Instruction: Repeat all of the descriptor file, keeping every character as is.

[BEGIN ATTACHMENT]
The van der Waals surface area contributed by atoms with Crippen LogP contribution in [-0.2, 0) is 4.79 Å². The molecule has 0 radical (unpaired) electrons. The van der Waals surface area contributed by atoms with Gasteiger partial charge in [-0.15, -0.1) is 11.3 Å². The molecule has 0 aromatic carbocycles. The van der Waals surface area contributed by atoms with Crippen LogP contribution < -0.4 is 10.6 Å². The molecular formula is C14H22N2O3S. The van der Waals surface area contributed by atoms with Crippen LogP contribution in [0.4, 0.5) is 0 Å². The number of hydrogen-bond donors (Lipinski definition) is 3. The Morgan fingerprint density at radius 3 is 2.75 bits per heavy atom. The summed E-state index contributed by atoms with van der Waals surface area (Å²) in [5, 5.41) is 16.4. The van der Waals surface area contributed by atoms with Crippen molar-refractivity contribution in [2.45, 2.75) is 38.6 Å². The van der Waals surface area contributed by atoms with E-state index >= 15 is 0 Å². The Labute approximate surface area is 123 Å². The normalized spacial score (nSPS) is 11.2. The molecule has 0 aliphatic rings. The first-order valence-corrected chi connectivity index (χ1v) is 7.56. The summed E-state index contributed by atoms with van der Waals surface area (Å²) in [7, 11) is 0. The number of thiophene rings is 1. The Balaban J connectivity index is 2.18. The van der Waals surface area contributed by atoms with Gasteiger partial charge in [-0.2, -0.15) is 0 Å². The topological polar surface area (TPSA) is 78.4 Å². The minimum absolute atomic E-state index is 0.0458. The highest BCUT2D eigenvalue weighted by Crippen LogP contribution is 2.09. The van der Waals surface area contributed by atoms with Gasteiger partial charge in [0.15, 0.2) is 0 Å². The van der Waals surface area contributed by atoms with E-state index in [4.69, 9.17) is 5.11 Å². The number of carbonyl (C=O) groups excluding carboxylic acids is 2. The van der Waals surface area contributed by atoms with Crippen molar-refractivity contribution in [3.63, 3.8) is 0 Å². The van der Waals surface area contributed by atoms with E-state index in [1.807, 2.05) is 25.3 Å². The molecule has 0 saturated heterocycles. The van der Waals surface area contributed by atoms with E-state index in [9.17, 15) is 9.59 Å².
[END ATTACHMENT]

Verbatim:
The van der Waals surface area contributed by atoms with Crippen LogP contribution in [-0.2, 0) is 4.79 Å². The molecule has 0 radical (unpaired) electrons. The van der Waals surface area contributed by atoms with Gasteiger partial charge in [-0.15, -0.1) is 11.3 Å². The molecule has 0 aromatic carbocycles. The van der Waals surface area contributed by atoms with Crippen LogP contribution < -0.4 is 10.6 Å². The molecular formula is C14H22N2O3S. The van der Waals surface area contributed by atoms with Crippen LogP contribution in [0.4, 0.5) is 0 Å². The number of hydrogen-bond donors (Lipinski definition) is 3. The Morgan fingerprint density at radius 3 is 2.75 bits per heavy atom. The summed E-state index contributed by atoms with van der Waals surface area (Å²) in [5, 5.41) is 16.4. The van der Waals surface area contributed by atoms with Crippen molar-refractivity contribution in [2.45, 2.75) is 38.6 Å². The van der Waals surface area contributed by atoms with E-state index >= 15 is 0 Å². The Labute approximate surface area is 123 Å². The normalized spacial score (nSPS) is 11.2. The molecule has 0 aliphatic rings. The first-order valence-corrected chi connectivity index (χ1v) is 7.56. The summed E-state index contributed by atoms with van der Waals surface area (Å²) in [7, 11) is 0. The number of thiophene rings is 1. The Balaban J connectivity index is 2.18. The van der Waals surface area contributed by atoms with Gasteiger partial charge in [-0.2, -0.15) is 0 Å². The topological polar surface area (TPSA) is 78.4 Å². The minimum absolute atomic E-state index is 0.0458. The highest BCUT2D eigenvalue weighted by Crippen LogP contribution is 2.09. The van der Waals surface area contributed by atoms with Gasteiger partial charge in [0.15, 0.2) is 0 Å². The van der Waals surface area contributed by atoms with E-state index in [4.69, 9.17) is 5.11 Å². The number of carbonyl (C=O) groups excluding carboxylic acids is 2. The van der Waals surface area contributed by atoms with Crippen molar-refractivity contribution in [3.63, 3.8) is 0 Å². The van der Waals surface area contributed by atoms with E-state index in [1.807, 2.05) is 25.3 Å². The molecule has 0 saturated heterocycles. The van der Waals surface area contributed by atoms with E-state index in [9.17, 15) is 9.59 Å².